George Kasimos felt bad about cursing at the governor.
“For about a minute,” he said. “Then I figured, ‘He’s the governor. He should know better.’ “
At issue was the number 1,700.
That was how many people Gov. Chris Christie said remain displaced by Hurricane Sandy when he spoke last week in Seaside Heights on the fourth anniversary of the storm.
Christie’s exact quote during the news conference at Jimbo’s Bar and Grill on the boardwalk went like this:
“It truly is something to highlight that, in four years, we’ve helped to restore the households of nearly everyone affected by the storm that impacted nearly 365,000 homes and we’re down to 1,700 left of people who are not back in their homes.”
Kasimos’ exact quote went like this:
“That’s a bull(—-) number and you know it,” Kasimos shouted.
“When he said that, I went through the roof,” Kasimos said this week. “I mean, I personally know a few hundred people still out, just in my organization alone.”
That group is Stop FEMA Now, started by Kasimos and others in January 2013 in response to new federal flood maps that forced homeowners to elevate their houses and raised their insurance premiums.
“In Toms River alone, we still have about 600 to 700 homes substantially damaged,” he said. “That’s just Toms River! What about the rest of the state?”
Good question. From Moonachie to Newark’s Ironbound to Union Beach, to Ortley Beach to the lagoon areas of the Metedeconk and the Toms rivers, there are still pockets or swaths of vacant homes. Some are under construction and some are just the way Sandy left them, except for the plywood boards nailed over the windows or doors.
At the Friday event, Christie hadn’t even finished saying “1,700” when Amanda Devecka-Rinear yelled out, “That’s not true, governor!”
We want a more complete picture of what the recovery actually looks like.” — Amanda Devecka-Rinear, NJOPDevecka-Rinear is the head of the New Jersey Organizing Project (NJOP), formed on the second anniversary of Sandy to give a unified voice to storm victims.
Devecka-Rinear not only objects to the number 1,700, but also to the nearly “365,000” homes the governor obliquely claimed the state helped make whole.
That number has often been kicked around, but when the state’s umbrella agency for the recovery, the Department of Community Affairs (DCA), applied for federal Sandy aid, it said “40,000 owner-occupied homes in the state (were) severely damaged or destroyed.”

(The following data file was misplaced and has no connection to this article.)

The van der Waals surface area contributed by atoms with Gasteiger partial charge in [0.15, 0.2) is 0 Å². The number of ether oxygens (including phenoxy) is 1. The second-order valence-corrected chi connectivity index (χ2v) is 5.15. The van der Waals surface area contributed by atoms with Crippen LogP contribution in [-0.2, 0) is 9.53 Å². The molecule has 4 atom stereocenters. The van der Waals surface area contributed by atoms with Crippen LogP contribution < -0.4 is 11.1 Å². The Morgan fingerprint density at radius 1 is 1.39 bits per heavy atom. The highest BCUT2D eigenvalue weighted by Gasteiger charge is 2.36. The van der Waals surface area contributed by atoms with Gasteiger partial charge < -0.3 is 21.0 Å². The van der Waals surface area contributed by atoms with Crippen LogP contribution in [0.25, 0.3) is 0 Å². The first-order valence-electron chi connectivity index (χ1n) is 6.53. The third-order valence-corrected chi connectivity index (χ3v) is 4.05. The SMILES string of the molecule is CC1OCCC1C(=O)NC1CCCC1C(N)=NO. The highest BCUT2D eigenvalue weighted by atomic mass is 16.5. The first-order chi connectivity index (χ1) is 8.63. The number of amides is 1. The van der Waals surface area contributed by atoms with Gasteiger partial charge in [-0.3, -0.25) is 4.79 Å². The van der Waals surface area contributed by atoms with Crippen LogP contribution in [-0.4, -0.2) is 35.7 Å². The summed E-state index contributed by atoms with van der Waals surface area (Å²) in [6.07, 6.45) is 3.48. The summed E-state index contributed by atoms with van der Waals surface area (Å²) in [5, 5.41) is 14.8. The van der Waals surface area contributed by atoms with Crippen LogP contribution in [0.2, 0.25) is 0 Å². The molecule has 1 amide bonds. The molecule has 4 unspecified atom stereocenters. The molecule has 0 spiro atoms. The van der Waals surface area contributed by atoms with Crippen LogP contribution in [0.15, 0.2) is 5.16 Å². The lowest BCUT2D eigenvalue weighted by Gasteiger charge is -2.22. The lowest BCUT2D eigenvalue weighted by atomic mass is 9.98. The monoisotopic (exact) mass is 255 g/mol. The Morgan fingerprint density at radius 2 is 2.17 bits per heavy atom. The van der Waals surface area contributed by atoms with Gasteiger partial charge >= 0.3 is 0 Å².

That does not include second homes, which are ineligible for government recovery aid. A ride through Ortley Beach and other parts of the barrier island north of Seaside Heights proves many vacation homes are still boarded up or under construction.
According to the DCA website, a total of 7,995 homeowners entered the state’s Reconstruction, Rehabilitation, Elevation and Mitigation (RREM) program and Low-to-Moderate Income Homeowners Rebuilding (LMI) program.
The state website suggests 4,115 of those homes are still being worked on.
“We just don’t know the real numbers,” Devecka-Rinear said. “We know, at one point, the state said there were 15,000 people who applied for RREM grants, which means 7,000 dropped out. What happened to them?”
Another good question.
That’s why NJOP is developing a statewide survey of storm damage called the “Sandy Truth Project.”
While the research may not be all-encompassing, Devecka-Rinear said she hopes it will “record the stories of what the recovery actually looks like.
“This is more than just about the numbers,” she said. “It’s about the impact of the storm on people’s financial and mental health, and all the other elements of adverse impact.”
That includes the frustration of dealing with insurance claims and government recovery programs, or quantifying the problems people had with insurance companies and contractors.
Part of the point is to understand what help victims of Sandy still need. For instance, NJOP pushed for legislation which would have staved off foreclosure for people still out of their homes, but that bill was vetoed by Christie earlier this year.
“We’re still pushing that bill,” Devecka-Rinear said. “That’s a good example though of what you learn when you hear people’s stories.”
The idea for the survey came from a summer-long tour of Sandy-impacted areas by NJOP and other nonprofit groups looking to help storm victims.
Part of the tour was a portable “Sandy wall” that displayed photos, messages and other remembrances of the storm and the recovery.
“We had so many people come out and tell us their stories, we wanted to do something more comprehensive,” Devecka-Rinear said.
The group is training volunteers to conduct surveys in several impacted communities, with help from Rutgers and Stockton State universities.
Sign-ups for the survey are available online at opens in a new windownewjerseyop.org. Devecka-Rinear knows many of the people most impacted might not be internet savvy, so they can also call NJOP at (609) 312-3899 to participate.
“We certainly want to reach the older people and people who might not have access to the internet,” she said. “That’s the only way to a get a complete picture.”